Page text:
Another key consideration when creating a display ad is budget. Since AdWords utilizes a PPC (pay-per-click) model, you’ll want to think about how many clicks you’d like to get on your display ads each day. If you want 100 clicks, and clicks cost an average of 5 cents, you’ll need to budget $5 per day. Just multiply the CPC (cost-per-click) by the number of clicks you’d like per day to find your daily budget.
While there are lots of metrics you can look at when evaluating the performance of your display ad campaign, conversions is one of the most important. To track conversions, you’ll want to install Google’s free Conversion Tracking tool. The installation process is similar to that of Google Analytics, in that you’ll need to copy and paste a tracking snippet into your website’s source code. Once in place, you’ll be able to use Conversion Tracking to create reports about the important actions people are taking on your site. These helpful reports, known as “Search Funnels,” give you insight into the series of steps your visitors take before reaching a conversion.
To review these Search Funnels, navigate to the Tool and Analysis tab in your AdWords account and choose “Conversions.” On the left, click the “Search Funnels” link and you’ll be able to choose from a variety of reports covering clicks, impressions, and more. The data from these reports will help you understand how visitors are searching for your business, products, or services before they convert. By analyzing these conversion paths, you can learn which display keywords, ad groups, and campaigns are having the most success.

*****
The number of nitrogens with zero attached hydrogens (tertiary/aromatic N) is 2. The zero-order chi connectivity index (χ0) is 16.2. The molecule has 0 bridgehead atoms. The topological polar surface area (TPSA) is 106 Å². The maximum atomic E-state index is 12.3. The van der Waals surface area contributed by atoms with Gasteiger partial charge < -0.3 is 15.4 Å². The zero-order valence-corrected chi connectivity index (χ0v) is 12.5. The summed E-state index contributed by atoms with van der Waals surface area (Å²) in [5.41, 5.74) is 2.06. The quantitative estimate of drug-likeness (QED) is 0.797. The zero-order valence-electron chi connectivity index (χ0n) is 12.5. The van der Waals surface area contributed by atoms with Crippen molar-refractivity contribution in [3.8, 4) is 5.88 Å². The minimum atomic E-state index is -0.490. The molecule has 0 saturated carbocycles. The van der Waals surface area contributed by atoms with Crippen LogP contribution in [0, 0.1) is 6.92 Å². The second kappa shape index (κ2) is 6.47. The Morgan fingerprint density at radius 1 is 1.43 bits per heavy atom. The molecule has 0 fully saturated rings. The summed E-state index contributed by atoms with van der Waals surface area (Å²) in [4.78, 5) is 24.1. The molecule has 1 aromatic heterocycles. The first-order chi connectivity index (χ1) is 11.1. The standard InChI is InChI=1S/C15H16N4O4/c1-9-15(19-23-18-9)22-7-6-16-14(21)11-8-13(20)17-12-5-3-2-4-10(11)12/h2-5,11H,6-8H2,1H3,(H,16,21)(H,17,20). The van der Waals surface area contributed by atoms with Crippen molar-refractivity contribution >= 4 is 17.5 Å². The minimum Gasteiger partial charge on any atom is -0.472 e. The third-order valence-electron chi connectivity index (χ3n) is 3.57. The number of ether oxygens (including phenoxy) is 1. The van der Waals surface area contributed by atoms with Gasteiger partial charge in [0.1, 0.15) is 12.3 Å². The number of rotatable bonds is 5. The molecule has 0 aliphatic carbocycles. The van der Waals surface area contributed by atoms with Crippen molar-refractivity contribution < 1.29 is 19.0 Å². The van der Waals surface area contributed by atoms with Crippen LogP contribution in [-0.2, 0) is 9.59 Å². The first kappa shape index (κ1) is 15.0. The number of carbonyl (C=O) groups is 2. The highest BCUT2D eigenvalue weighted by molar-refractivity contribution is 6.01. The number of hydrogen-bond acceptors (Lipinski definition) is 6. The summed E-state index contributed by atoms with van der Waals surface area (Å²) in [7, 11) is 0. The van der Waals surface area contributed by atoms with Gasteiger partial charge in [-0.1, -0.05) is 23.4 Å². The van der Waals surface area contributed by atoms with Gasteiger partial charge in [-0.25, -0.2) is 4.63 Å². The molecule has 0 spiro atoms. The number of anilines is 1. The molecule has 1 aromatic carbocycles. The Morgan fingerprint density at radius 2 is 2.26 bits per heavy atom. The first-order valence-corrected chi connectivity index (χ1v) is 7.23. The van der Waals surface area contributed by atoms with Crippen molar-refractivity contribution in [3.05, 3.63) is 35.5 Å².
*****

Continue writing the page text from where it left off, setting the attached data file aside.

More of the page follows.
One of the great advantages of online display ads over print (magazine, newspaper, etc. ads) is that you can easily adjust them to improve performance. For example, if your conversion tracking reveals that a certain keyword is producing virtually no conversions, whereas another keyword is producing great results, you can eliminate the poorly performing keyword and optimize for success.
If you’re unhappy with your display ad performance across the board (a.k.a nothing seems to be converting well), there are some best practices you could be missing out on. For starters, make sure you have a clear and concise call-to-action. When multiple messages are stuffed into a single display ad, consumers can get confused and may not understand what the value is that you’re offering. So, make sure to stick with one message and use supporting copy to make that message clearer. A bold, provocative headline and actionable language (such as “Click here!” and “Get started now!”) can also go a long way in getting consumers to engage with your ad.
Thanks for reading! Let us know if there are any questions we haven’t answered by dropping a comment below. We’re here to help and we’re invested in your success as a real estate professional.
Published on December 10, 2013
Written by Seth Price
Seth is a brand and marketing strategist with 20 years of digital marketing experience. He’s a founding team member and VP @Placester, author of the bestselling small business marketing book, The Road to Recognition and host of The Craft of Marketing and Marketing Genius podcasts. As a speaker, writer, and marketing workshop leader, Seth brings levity, mentorship, and a dose of reality to the businesses and entrepreneurs he coaches.